The forgotten Treaty of Paris

FROM A DISTANCE - Carmen N. Pedrosa - The Philippine Star

Both China and the Philippines attempt to justify reasons for making their claims to the various islands in the South China Sea. China gives historical reasons while the Philippines cites the rule of law.  But both parties seem to have forgotten the Treaty of Paris that had set the demarcation lines of the Philippines when Spain ceded the islands to the US. The treaty was signed and recognized by countries around the world and became it the last word in deciding the Philippine territory.

BayanKo adviser Jose Alejandrino refers to this treaty in a draft constitution for consideration by the constitutional panel headed by former Chief Justice Reynato Puno:

 “Article 7 - The Philippines comprises all the territory ceded to the United States by Spain at the Treaty of Paris on December 10, 1898, the limits of which are set forth in Article III of said treaty, together with all the islands embraced in the treaty concluded between the United States and Spain on November 7, 1900 and the treaty concluded between the United States and Great Britain on January 2, 1930 and all territory over which the present government of the Philippines exercises jurisdiction.?”

This article is based on Article III of the 1898 Treaty of Paris. It set the boundaries of Philippine territory as follows:

“Spain cedes to the United States the archipelago known as the Philippine Islands, which comprise the islands situated between the following lines: A line which runs west to east near the 20th parallel of north latitude across the centre of the navigable channel of Bachi, from the 118th to the 127th degrees of longitude east of Greenwich, from here to the width of the 127th degree of longitude east to parallel 4 degrees 45 minutes of north latitude. From here following the parallel of north latitude 4 degrees 45 minutes to its intersection with the meridian of longitude 119 degrees 35 minutes east from Greenwich. From here following the meridian of 119 degrees 35 minutes east to the parallel of latitude 7 degrees 40 minutes north. From here following the parallel of 7 degrees 40 minutes north to its intersection with 116 degrees longitude east. From here along a straight line to the intersection of the tenth parallel of latitude north with the 118th meridian east, and from here following the 118th meridian to the point whence began this demarcation.”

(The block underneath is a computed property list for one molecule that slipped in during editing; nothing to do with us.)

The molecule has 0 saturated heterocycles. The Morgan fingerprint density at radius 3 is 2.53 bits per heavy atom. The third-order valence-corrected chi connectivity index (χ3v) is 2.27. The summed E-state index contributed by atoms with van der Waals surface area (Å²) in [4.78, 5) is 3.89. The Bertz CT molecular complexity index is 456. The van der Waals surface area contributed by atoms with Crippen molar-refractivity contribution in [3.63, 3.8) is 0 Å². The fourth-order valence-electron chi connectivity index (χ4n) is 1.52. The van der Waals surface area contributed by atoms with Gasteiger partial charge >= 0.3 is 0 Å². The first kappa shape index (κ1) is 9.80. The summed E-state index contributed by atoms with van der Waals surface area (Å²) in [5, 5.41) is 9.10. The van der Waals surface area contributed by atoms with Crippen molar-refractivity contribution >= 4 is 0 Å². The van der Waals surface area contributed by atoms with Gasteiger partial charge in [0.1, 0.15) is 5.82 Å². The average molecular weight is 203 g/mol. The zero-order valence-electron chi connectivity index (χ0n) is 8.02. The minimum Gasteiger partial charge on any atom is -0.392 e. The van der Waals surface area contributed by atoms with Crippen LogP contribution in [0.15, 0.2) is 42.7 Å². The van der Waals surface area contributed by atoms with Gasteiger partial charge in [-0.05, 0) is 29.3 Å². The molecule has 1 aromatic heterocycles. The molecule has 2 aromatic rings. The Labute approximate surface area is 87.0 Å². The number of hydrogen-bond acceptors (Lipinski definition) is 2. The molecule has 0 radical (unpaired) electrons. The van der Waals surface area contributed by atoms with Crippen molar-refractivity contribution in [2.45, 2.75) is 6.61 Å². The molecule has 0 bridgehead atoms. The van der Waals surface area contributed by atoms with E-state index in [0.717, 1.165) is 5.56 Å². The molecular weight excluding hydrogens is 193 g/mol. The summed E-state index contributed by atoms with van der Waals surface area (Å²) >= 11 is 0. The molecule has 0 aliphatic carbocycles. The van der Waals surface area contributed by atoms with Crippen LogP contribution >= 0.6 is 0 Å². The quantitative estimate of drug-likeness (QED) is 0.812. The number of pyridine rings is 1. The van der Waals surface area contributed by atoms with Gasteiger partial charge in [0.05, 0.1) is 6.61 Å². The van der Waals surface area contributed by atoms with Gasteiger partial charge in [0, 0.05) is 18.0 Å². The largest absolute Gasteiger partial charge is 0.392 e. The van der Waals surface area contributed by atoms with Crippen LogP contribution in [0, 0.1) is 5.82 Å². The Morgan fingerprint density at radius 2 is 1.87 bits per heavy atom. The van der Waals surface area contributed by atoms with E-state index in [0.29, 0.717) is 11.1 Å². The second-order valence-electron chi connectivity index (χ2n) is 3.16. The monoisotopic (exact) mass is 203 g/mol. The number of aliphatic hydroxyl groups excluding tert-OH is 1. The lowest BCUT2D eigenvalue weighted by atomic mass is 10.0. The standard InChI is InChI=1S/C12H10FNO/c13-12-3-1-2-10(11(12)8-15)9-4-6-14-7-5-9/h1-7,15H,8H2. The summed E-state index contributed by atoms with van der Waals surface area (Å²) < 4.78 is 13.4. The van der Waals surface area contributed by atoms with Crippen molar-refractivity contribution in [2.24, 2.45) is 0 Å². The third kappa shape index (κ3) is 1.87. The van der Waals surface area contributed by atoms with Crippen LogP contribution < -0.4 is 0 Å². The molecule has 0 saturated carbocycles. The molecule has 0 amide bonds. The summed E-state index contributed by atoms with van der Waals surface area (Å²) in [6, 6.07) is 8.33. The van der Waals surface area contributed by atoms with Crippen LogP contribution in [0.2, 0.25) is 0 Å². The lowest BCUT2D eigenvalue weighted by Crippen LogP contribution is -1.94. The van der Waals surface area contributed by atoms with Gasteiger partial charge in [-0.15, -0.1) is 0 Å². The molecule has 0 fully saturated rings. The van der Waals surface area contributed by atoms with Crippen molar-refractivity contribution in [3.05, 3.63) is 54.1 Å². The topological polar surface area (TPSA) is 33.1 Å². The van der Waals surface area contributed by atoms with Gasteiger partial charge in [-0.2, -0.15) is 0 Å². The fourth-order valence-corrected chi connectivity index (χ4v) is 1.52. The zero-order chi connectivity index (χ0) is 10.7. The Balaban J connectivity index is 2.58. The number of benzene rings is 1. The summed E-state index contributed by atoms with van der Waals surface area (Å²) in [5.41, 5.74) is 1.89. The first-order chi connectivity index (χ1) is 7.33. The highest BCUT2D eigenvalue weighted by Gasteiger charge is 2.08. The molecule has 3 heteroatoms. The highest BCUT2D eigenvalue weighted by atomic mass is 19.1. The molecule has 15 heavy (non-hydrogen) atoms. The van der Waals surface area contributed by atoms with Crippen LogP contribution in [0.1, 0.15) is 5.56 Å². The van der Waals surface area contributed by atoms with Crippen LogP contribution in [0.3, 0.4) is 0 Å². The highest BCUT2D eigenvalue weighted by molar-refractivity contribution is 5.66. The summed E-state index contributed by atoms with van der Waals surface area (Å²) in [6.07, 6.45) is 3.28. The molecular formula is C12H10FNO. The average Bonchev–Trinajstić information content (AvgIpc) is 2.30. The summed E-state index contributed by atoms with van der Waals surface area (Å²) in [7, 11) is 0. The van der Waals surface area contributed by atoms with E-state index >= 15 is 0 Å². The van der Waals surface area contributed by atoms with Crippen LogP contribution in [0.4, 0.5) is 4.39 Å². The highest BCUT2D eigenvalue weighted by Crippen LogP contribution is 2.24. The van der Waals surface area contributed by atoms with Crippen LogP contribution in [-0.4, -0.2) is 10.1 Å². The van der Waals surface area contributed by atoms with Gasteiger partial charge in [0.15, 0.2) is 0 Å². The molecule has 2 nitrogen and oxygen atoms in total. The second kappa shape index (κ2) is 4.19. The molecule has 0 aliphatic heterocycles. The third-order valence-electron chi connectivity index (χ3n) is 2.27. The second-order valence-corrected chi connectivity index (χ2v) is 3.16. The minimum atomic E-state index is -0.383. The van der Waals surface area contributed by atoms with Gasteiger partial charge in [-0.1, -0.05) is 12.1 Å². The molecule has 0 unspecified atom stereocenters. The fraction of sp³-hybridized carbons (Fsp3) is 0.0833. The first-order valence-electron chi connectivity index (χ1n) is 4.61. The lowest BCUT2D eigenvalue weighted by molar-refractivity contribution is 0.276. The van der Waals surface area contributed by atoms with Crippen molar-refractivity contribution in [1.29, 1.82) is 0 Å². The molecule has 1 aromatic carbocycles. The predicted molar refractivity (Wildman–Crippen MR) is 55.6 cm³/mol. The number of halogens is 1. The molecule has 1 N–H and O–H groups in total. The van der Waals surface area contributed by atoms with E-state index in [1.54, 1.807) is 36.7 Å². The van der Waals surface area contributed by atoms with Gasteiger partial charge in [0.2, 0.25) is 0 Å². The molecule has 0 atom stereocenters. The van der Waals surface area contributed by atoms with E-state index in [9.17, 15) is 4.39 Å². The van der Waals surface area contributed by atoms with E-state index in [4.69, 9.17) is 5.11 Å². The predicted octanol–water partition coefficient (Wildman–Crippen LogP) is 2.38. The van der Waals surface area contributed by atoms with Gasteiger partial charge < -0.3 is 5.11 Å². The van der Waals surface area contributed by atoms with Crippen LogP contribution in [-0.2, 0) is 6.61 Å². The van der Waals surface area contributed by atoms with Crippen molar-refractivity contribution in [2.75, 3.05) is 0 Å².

This was the extent of the Philippine national territory recognized by the US and Spain. The US Congress ratified the Treaty of Paris.

The definition was contained in the 1935 Constitution. The 1973 Constitution modified it in more general terms without establishing boundaries. The 1987 Constitution merely copied the provision of the 1973 Constitution.

Are the shoals and reefs claimed by the Philippines that are also being claimed by China included in the Treaty of Paris? If they are, then they form part of Philippine national territory. If they are not, they are just claims based on historical and other considerations. For example, Scarborough Shoal is outside the boundaries of Article III of the Treaty of Paris.

Will the US to come to the aid of the Philippines under the mutual defense treaty if Scarborough Shoal is occupied by a foreign power? The US said it does not apply in a South China Sea conflict as the Spratlys are not part of the “metropolitan territory” of the Philippines.